A recent National Academies of Sciences review supports existing research that proactive policing strategies seem to lower crime (1).However, that same report laments that quantitative research on proactive policing has mostly ignored effects on crime rates over long periods of time and with youth.Tags: Pre Algebra Problem SolvingLean Startup Business PlanHigh School Creative Writing S 2012Organizational Culture Of Pepsi EssaysEssay On Remember The Titans - RacismWrite Paper In Mla
The existing literature, however, does not explore what the short and long-term effects of police contact are for young people who are subjected to high rates of contact with law enforcement as a result of proactive policing.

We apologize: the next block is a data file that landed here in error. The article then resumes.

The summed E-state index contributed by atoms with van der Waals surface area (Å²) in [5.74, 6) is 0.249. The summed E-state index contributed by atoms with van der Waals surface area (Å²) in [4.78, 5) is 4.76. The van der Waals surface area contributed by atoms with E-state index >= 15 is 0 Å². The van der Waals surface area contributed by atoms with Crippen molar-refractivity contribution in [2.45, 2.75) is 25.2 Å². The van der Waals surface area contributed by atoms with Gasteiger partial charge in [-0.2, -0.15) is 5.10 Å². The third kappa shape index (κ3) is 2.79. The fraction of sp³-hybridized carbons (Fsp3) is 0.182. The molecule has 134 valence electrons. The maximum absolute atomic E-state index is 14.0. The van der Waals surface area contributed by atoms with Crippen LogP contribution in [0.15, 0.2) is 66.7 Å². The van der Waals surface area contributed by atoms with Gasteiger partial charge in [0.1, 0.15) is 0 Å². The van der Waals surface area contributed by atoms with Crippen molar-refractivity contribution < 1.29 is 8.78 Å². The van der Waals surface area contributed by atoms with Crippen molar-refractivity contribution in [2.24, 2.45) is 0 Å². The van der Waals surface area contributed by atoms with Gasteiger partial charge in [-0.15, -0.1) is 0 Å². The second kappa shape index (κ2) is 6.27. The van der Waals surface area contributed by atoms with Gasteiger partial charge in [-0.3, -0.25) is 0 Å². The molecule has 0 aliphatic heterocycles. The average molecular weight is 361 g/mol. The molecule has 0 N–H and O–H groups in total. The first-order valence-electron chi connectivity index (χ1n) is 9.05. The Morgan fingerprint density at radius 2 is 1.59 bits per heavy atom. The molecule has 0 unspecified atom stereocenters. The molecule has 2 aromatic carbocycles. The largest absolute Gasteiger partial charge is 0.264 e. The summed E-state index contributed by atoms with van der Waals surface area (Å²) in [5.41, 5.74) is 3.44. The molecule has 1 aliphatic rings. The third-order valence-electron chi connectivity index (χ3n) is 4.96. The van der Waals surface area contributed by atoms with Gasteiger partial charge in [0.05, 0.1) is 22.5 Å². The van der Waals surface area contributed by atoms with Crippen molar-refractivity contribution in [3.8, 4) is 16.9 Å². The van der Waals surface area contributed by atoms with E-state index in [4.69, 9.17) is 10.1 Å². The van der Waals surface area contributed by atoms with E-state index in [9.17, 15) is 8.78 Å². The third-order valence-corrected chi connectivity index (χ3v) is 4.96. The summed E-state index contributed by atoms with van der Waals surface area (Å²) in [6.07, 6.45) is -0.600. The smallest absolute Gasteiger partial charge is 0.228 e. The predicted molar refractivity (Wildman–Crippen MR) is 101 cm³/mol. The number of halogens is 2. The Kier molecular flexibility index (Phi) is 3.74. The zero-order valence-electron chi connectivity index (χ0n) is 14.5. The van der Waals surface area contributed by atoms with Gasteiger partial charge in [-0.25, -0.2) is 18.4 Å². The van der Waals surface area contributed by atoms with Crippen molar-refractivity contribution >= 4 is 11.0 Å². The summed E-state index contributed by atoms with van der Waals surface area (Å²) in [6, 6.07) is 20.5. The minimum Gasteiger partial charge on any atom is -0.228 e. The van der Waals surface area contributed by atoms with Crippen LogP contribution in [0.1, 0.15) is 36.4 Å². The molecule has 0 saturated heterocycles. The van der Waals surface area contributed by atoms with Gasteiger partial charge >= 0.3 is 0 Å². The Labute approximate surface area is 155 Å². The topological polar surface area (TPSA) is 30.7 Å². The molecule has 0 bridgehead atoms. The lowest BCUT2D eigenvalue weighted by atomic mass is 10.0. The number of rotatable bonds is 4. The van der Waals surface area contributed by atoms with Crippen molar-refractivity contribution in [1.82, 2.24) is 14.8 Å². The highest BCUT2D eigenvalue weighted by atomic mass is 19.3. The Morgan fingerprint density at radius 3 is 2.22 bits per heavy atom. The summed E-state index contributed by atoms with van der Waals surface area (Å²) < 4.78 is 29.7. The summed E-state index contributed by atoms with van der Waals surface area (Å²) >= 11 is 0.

The report also acknowledges a growing body of literature that suggests that proactive policing can negatively affect the public legitimacy of law enforcement (3, 4), even motivating avoidance of law-related officials altogether (5–8).
Finally, the report laments a dearth of quantitative research on the effects of proactive policing on racial disparities or youth criminality.
Four waves of longitudinal survey data demonstrate that contact with law enforcement predicts increases in black and Latino adolescents’ self-reported criminal behaviors 6, 12, and 18 months later.
These results are partially mediated by psychological distress.